What is the meaning of King David’s Psalm 139? A pleasure-seeking person views himself as distinct from God. The pleasure seeker views God as a source of obligations. At times, he cannot live with the idea of God constantly in his presence; it is disturbing. He feels he is doing things that take him away from God [he feels conflict that he cannot avoid God]. God becomes to him as something to which he approaches, but from which he also wants to withdraw. This is not a description of one who worships God from love. This idea of escaping from God was expressed by the Jews at Sinai: “And you [Moshe] speak to us” (Deut. 5:24). Rashi says, “Moshe became weak like a woman.” Rashi meant that he became incapacitated: Moshe wanted the Jews to worship God out of love [and not push God aside by asking Moshe to be an intermediary]. One who worships God out of love is a person who is constantly in God’s presence. One who worships God based on fear cannot envision himself as always in God’s presence; it is too disturbing psychologically. This Psalm describes a man who never withdraws from God:
Where can I go from your Spirit? Where can I escape? If I go to the heavens, there You are. If I go to the netherworld, there You are.
King David depicts a person who is constantly in awe of God. There is not a moment that he is removed from God. This is the highest level; this is the one who worships God out of love. On this level, the self is gone, and one is enveloped by God. He is always involved in the appreciation of God’s wisdom. Even in the appreciation of his own self, he sees God’s wisdom:
My front and my back You formed; You lay your hand on me. It is beyond my knowledge, it is a mystery, I cannot fathom it.
And this is the very point of the statement, “For my sake was the world created.” This tanna [mishnaic author] did not say this as a pleasure seeker. Rather, because he experienced the level that human perfection could reach; he was awed by how God created man to live such a good existence. The tanna’s experience was converted into an appreciation for God. His own personal pleasures were meaningless and nonsensical. The appreciation of God’s wisdom, how man was created to appreciate that wisdom, and what perfection of man is, are all astonishing. The knowledge that is involved in the entire universe awes such a perfect person. Perfected man stands in awe of God for his external physical universe and for His design of man as well [his inner world]. Man is called a miniature world for in man’s design itself exists a world of wisdom, and it reflects the wisdom of the cosmos because there is an interrelation between the cosmos and man. Perfected man becomes so removed from himself that he views himself as an object of appreciation reflecting God’s wisdom.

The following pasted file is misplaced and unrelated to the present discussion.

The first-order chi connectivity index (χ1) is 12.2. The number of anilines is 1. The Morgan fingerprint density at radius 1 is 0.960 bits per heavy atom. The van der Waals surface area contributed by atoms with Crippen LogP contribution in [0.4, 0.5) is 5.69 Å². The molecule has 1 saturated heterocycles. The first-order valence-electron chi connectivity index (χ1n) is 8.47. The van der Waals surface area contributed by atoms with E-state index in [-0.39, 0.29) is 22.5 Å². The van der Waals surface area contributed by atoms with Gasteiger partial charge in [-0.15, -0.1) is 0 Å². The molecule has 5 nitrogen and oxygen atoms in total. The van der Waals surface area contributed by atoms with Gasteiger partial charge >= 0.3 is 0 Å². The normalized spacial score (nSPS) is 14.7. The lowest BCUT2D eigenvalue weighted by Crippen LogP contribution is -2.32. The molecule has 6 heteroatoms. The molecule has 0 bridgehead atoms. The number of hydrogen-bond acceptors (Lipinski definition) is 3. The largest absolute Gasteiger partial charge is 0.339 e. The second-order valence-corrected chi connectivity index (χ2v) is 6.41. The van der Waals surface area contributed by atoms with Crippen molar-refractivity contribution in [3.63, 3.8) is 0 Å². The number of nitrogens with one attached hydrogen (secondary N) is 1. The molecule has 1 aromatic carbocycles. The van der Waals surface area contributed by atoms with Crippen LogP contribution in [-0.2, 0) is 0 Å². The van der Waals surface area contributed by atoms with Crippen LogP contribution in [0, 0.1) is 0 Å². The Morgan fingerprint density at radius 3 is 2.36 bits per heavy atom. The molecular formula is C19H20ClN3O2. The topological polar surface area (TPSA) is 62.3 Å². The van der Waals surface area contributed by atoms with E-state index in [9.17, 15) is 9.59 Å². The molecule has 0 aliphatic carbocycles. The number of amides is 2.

This lesson of Psalm 139 contains similar ideas to the metaphor of the storekeeper: to teach man to rise from the level of the pleasure seeker where he views himself distinct from God and endows himself with great importance, and reaches the level of reality where he sees himself as a wondrous creature of God, and in perceiving himself he perceives God’s greatness. This is the praise to God in Psalm 139 and indeed this is what Psalms is all about. It’s not so much the ideas, as these ideas are found elsewhere, but Psalms represents the perfect state and attitude of the perfected man. Therefore, the ideas of course are important, but the focus is not the ideas alone but how they affect an individual and how they place one in a frame of mind.
This is based on the idea stated earlier: Judaism is not just a logical system of ethics, rather Judaism says it is important to identify states of perfection and what is involved in those states. Here, Judaism differs from all of the philosophies [providing experience and examples]. This is what Psalms is about.
This is the institution of the Nazirite, one who abstains from pleasure. Why does the gemara say that the Nazarite is a sinner and must bring a sacrifice? It is because that is not the perfect state. In the ultimate state, one does not need to deny himself anything. Denial is necessary on the road to perfection, but it is not perfection in itself. In the perfected state, there is indifference to the pleasures because one is not self-seeking. But he is also not involved in denial. One’s instincts still exist in the perfect state, but they seek what is natural: “The righteous man eats to satisfy his soul” (Proverbs 13:25). The righteous man does not eat for the pleasure of the food but to sustain his soul. Maimonides wrote a book for the Sultan, on the preservation of youth. He says that the only happy person is one who is philosophically perfected. He tries to impress upon the Sultan that happiness is achieved only with philosophical perfection and he calls that state the “even keel.” In that state are neither great pleasures nor great disappointments.